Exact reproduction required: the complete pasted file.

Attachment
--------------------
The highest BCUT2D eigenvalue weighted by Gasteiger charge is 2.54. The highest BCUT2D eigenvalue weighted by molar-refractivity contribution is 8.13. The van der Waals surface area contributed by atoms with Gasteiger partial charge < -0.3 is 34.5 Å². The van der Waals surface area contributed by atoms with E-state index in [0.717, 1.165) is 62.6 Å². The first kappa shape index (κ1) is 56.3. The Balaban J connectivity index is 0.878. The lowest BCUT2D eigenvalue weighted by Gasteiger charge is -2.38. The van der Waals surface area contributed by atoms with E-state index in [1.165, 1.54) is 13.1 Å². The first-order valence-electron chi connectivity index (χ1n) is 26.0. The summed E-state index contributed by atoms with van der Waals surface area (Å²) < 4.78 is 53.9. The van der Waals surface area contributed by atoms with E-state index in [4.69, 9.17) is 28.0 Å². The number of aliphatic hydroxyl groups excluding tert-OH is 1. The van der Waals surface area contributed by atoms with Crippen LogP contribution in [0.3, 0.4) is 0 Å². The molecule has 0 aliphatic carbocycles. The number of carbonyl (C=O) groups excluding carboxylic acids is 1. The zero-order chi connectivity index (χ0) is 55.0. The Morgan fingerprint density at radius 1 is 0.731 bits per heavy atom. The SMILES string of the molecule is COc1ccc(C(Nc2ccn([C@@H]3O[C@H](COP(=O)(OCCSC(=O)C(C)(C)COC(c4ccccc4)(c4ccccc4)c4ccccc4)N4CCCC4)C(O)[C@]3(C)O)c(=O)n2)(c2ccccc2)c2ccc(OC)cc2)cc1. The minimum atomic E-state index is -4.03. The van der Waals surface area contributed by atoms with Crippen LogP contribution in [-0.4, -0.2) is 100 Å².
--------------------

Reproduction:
The highest BCUT2D eigenvalue weighted by Gasteiger charge is 2.54. The highest BCUT2D eigenvalue weighted by molar-refractivity contribution is 8.13. The van der Waals surface area contributed by atoms with Gasteiger partial charge < -0.3 is 34.5 Å². The van der Waals surface area contributed by atoms with E-state index in [0.717, 1.165) is 62.6 Å². The first kappa shape index (κ1) is 56.3. The Balaban J connectivity index is 0.878. The lowest BCUT2D eigenvalue weighted by Gasteiger charge is -2.38. The van der Waals surface area contributed by atoms with E-state index in [1.165, 1.54) is 13.1 Å². The first-order valence-electron chi connectivity index (χ1n) is 26.0. The summed E-state index contributed by atoms with van der Waals surface area (Å²) < 4.78 is 53.9. The van der Waals surface area contributed by atoms with E-state index in [4.69, 9.17) is 28.0 Å². The number of aliphatic hydroxyl groups excluding tert-OH is 1. The van der Waals surface area contributed by atoms with Crippen LogP contribution in [0.3, 0.4) is 0 Å². The molecule has 0 aliphatic carbocycles. The number of carbonyl (C=O) groups excluding carboxylic acids is 1. The zero-order chi connectivity index (χ0) is 55.0. The Morgan fingerprint density at radius 1 is 0.731 bits per heavy atom. The SMILES string of the molecule is COc1ccc(C(Nc2ccn([C@@H]3O[C@H](COP(=O)(OCCSC(=O)C(C)(C)COC(c4ccccc4)(c4ccccc4)c4ccccc4)N4CCCC4)C(O)[C@]3(C)O)c(=O)n2)(c2ccccc2)c2ccc(OC)cc2)cc1. The minimum atomic E-state index is -4.03. The van der Waals surface area contributed by atoms with Crippen LogP contribution in [-0.4, -0.2) is 100 Å².